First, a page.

Written by Kevin Mwangi
The Constitution of Kenya provides that all international laws, treaties and conventions, among other instruments which Kenya has ratified, form part of Kenya’s laws. International human rights law lays down Governments’ obligations to act in certain ways or refrain from certain acts to promote and protect human rights and fundamental freedoms of individuals or groups. To monitor the instruments’ implementation, the United Nations have formed what is known as the human rights treaty bodies, which are committees of independent experts that monitor the implementation of the core international human rights treaties. Each State party to a treaty must take steps to ensure that everyone in the State can enjoy the rights set out in the ten human rights treaty bodies are composed of independent experts of recognised competence in human rights, who are nominated and elected for fixed renewable terms of four years by State parties.
Despite International instruments forming part of our laws, there has been little engagement by the Civil Society or the general public in engaging these instruments, which are meant to hold the government accountable. In the last 2 years, Kenya has been reviewed by the Universal Periodic Review, which is a unique process that involves a review of the human rights records of all UN Member States whose ultimate goal is the improvement of the human rights situation in every country with significant consequences for people around the globe and the United Nations Human Rights Council on the International Covenant on Civil and Political Rights which commits its parties to respect the civil and political rights of individuals, including the right to life, freedom of religion, freedom of speech, freedom of assembly, electoral rights and rights to due process and a fair trial.
Shadow reporting is a useful way for NGOs to improve the UN treaty reporting process’s effectiveness and ensure that their issues regarding implementation of the concerned treaty are addressed. During these two reviews, only a handful of civil society has participated in the process. The lack of engagement with the mechanisms has been occasioned by several factors, which include the stereotype that only “elite” civil society engages with the mechanism, lack of technical capacity to engage with the mechanisms, limited funds as the reviews are usually held in Geneva Switzerland and lack of appreciation for the work of the mechanisms by civil society.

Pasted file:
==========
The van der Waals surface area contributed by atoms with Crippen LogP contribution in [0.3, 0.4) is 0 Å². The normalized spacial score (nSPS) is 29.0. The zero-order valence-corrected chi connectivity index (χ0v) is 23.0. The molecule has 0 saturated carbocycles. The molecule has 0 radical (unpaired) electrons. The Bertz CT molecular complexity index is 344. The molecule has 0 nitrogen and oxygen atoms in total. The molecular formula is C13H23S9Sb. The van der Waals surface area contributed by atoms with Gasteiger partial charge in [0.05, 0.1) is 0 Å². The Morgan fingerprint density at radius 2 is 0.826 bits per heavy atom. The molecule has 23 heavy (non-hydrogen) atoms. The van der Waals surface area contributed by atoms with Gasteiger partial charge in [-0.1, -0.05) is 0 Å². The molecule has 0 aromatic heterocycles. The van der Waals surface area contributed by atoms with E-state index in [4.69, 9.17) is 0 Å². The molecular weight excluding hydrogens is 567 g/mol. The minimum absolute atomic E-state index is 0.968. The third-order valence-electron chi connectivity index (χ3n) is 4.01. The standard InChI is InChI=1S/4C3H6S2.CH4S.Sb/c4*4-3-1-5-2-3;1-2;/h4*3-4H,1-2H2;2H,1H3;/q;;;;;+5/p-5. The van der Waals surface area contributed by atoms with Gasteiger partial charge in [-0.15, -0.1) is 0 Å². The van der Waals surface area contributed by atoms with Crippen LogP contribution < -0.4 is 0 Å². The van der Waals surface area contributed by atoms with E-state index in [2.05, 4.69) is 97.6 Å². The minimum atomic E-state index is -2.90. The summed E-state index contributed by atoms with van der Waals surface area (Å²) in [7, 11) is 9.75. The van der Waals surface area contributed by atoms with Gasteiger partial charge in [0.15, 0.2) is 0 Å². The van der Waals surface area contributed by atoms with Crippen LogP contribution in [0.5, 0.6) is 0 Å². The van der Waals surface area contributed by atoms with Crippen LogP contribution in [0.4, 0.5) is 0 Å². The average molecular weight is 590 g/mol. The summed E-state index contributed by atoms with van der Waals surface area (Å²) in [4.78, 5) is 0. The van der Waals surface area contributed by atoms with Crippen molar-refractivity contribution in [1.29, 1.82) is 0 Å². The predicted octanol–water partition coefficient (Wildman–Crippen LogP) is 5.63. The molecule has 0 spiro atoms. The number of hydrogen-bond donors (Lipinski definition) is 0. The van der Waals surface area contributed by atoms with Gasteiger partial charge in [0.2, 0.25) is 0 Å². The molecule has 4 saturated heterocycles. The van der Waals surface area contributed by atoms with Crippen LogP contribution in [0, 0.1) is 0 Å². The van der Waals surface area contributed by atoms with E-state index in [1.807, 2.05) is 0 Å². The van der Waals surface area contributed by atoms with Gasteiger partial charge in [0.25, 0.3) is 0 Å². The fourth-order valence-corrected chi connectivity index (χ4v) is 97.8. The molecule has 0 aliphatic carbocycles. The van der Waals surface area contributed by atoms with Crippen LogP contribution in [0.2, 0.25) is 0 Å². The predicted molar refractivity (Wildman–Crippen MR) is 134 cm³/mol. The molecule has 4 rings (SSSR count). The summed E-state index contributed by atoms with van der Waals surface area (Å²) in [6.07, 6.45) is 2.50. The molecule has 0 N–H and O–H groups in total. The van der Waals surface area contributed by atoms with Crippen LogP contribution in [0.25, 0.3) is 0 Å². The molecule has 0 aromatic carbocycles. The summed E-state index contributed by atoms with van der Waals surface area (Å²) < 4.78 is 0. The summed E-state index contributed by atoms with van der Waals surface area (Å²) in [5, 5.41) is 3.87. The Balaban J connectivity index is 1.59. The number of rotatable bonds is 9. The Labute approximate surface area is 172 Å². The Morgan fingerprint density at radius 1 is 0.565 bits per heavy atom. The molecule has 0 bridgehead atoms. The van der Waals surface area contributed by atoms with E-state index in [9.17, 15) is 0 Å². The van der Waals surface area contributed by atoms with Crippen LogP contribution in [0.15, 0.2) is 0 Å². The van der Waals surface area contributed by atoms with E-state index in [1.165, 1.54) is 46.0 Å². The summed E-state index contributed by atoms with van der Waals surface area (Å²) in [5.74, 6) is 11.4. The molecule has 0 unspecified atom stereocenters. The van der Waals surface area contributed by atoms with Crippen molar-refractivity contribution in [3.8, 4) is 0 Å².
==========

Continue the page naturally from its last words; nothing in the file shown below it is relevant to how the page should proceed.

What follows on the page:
The recommendations that emanate from the treaty bodies may influence legislation, policy, and budgeting. Like the Universal Periodic Review, the government must develop an implementation matrix that the president and resources must sign off to be allocated to the matrix. The limited participation of civil society in the review process limits the objectivity of the process, resulting in a lack of accountability for human rights. In the wake of Covid-19, the treaty bodies are now embracing technology and conducting online reviews, therefore, enabling more civil society to engage in the review and Kenya had its first online review on the 4th periodic report on the international covenant for civil and political which has seen 62 recommendations emanate from the review and more civil society were able to participate in the process. We hope the treaty bodies allow for virtual and in-person participation to enhance the objectivity of the process by allowing more civil society to participate. Civil society begins appreciating the impact the reviews have to ensure that we hold the government accountable for their human rights obligations.